According to the most recent data from the National Highway Traffic Safety Administration (NHTSA), a division of the U.S. Department of Transportation, states with universal helmet laws saved an average of 48 lives because more motorcyclists wore helmets.
There are currently 19 states with laws requiring all motorcyclists to wear a helmet. These laws are known as universal helmet laws. Twenty-eight states have laws that require some motorcyclists to wear a helmet; three states have no requirements at all.
Regardless of someone’s ability on a motorcycle, there are greater risks associated with driving a motorcycle than compared to other vehicles. Moreover, negligent drivers can cause serious injury to a motorcyclist even with a helmet.
According to the NHTSA, in 2014, motorcyclists were 27 times more likely than vehicle car occupants to die in a crash per vehicle mile traveled, and almost five times more likely to be injured.
Motorcycle Accident Statistics: National Overview
In 2015, 4,976 people died in motorcycle crashes. The number of motorcyclists on the road has increased as well, from about 8.0 million in 2009, to 8.4 million in 2014.
States with partial helmet laws focus on the age of the rider, rather than safety impacts helmets would provide in that state. Unfortunately, older motorcyclists account for more than half of all motorcyclist fatalities (54%), which mean partial helmet laws aren’t making a difference when it comes to actual risk factors for motorcyclists. NHTSA data shows that in 2014, 54 percent of motorcyclists killed in crashes were age 40 or over.
However, the latest research indicates that helmets reduce motorcycle fatalities by 22 to 42 percent, and brain injuries by 41 to 69 percent.
Why someone would ride a motorcycle without a helmet is clearly a personal choice in states without universal helmet laws; but injury caused by a negligent driver, drunk driver, or otherwise, will have a major impact on a person’s life, and the community at large.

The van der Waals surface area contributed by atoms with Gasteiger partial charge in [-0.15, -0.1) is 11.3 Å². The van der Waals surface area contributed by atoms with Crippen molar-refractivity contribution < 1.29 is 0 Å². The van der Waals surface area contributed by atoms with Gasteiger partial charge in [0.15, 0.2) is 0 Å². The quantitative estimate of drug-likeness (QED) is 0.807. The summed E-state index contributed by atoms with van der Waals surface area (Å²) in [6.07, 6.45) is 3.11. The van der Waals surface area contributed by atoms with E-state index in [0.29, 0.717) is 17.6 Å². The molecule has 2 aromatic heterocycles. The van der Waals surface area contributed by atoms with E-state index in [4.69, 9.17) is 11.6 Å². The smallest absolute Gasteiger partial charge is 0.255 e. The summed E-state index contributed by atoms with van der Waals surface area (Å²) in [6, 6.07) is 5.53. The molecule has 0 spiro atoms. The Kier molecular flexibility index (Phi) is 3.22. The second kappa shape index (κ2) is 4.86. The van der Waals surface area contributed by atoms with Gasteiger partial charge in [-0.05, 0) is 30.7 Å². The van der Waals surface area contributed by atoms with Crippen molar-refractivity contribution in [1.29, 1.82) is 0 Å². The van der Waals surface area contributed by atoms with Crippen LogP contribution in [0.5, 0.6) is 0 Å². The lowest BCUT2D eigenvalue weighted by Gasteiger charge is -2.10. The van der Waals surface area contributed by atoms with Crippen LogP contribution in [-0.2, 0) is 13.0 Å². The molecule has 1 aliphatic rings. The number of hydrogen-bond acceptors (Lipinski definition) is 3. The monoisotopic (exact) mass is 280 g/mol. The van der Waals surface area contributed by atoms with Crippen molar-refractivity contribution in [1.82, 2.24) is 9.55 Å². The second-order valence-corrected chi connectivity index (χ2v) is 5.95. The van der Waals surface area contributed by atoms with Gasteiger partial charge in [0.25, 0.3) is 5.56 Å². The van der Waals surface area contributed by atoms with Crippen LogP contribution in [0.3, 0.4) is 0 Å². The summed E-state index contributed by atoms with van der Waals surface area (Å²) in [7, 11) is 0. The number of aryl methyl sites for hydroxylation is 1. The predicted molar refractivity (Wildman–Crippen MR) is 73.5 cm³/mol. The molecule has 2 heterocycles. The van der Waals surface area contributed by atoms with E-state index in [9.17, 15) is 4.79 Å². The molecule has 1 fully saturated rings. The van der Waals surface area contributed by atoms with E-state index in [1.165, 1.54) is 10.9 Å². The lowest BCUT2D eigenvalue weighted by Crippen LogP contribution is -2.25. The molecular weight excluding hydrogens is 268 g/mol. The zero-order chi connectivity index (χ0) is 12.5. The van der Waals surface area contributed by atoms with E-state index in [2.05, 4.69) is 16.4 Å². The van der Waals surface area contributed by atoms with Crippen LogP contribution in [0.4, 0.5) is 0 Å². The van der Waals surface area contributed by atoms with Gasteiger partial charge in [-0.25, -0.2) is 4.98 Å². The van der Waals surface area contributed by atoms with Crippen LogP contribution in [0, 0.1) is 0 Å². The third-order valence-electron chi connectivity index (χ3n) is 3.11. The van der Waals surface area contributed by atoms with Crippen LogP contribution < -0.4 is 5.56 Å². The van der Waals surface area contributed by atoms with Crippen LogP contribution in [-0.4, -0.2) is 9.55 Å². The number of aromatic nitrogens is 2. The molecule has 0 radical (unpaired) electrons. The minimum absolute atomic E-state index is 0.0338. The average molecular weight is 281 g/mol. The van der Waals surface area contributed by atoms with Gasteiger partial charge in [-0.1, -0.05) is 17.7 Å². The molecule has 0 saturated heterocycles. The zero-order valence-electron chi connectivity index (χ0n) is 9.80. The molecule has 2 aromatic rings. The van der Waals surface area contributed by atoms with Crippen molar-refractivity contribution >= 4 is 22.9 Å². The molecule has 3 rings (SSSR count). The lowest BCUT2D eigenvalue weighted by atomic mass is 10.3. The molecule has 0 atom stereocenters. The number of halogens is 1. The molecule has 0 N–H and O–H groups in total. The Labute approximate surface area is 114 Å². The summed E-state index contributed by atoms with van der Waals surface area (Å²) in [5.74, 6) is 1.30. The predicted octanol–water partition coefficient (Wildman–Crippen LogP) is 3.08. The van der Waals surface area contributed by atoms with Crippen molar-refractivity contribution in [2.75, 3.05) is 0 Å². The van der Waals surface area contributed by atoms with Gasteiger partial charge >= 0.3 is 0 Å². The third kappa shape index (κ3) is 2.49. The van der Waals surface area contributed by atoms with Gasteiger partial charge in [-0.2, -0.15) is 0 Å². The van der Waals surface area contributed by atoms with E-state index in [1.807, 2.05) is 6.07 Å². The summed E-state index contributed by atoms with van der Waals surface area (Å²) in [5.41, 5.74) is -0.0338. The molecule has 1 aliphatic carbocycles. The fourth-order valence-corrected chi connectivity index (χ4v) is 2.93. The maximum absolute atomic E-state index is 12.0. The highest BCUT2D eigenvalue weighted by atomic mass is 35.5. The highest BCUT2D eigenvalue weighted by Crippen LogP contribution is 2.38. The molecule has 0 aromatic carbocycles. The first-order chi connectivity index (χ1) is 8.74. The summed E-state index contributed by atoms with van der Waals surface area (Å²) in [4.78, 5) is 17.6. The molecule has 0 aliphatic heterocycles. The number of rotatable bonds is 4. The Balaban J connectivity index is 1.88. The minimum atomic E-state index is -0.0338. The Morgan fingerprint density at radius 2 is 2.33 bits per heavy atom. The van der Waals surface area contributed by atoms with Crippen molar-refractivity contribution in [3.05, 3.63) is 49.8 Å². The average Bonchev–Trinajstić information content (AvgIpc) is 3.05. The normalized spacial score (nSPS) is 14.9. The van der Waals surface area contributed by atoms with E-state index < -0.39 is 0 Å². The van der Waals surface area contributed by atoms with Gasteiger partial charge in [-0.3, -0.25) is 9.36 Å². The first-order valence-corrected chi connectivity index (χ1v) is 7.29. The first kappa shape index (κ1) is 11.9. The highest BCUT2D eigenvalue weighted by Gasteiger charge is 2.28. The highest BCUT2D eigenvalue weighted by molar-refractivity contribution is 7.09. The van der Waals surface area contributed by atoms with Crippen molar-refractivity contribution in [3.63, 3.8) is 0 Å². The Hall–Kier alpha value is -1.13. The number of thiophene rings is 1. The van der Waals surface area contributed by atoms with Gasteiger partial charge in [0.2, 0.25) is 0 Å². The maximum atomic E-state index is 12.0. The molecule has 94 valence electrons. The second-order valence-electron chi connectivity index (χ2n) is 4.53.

Impacts of Motorcycle Injury and Death
In 2015, there were 88,000 motorcycle related injuries, which is down slightly from 92,000 in 2014. These injuries and fatalities are not only devastating for the family, there are large societal costs as well.
In a research note from an NHTSA study, in 2013, and after adjusting for inflation, the economic cost to society for each motorcyclist fatality was $1.48 million, and the comprehensive cost of each fatality was $9.71 million. Most of the comprehensive cost estimated is attributed to the lost quality of life—the pain and suffering of family and friends.
Conversely, the U.S. saves money when helmets are worn more frequently: motorcyclists that were in an accident but wearing a helmet saved the U.S. approximately $2.8 billion in 2013. The comprehensive savings for the same year was estimated at $17.3 billion.
Head injuries, road rash, muscle damage, arm and leg injuries are all common among motorcyclists that suffer an accident. These injuries can have a huge impact on the rider’s ability to perform work, care for themselves and their families, and may require long-term care and ongoing treatments.
While we encourage everyone to wear a helmet on a motorcycle, those that choose not to should still be protected from negligent drivers.
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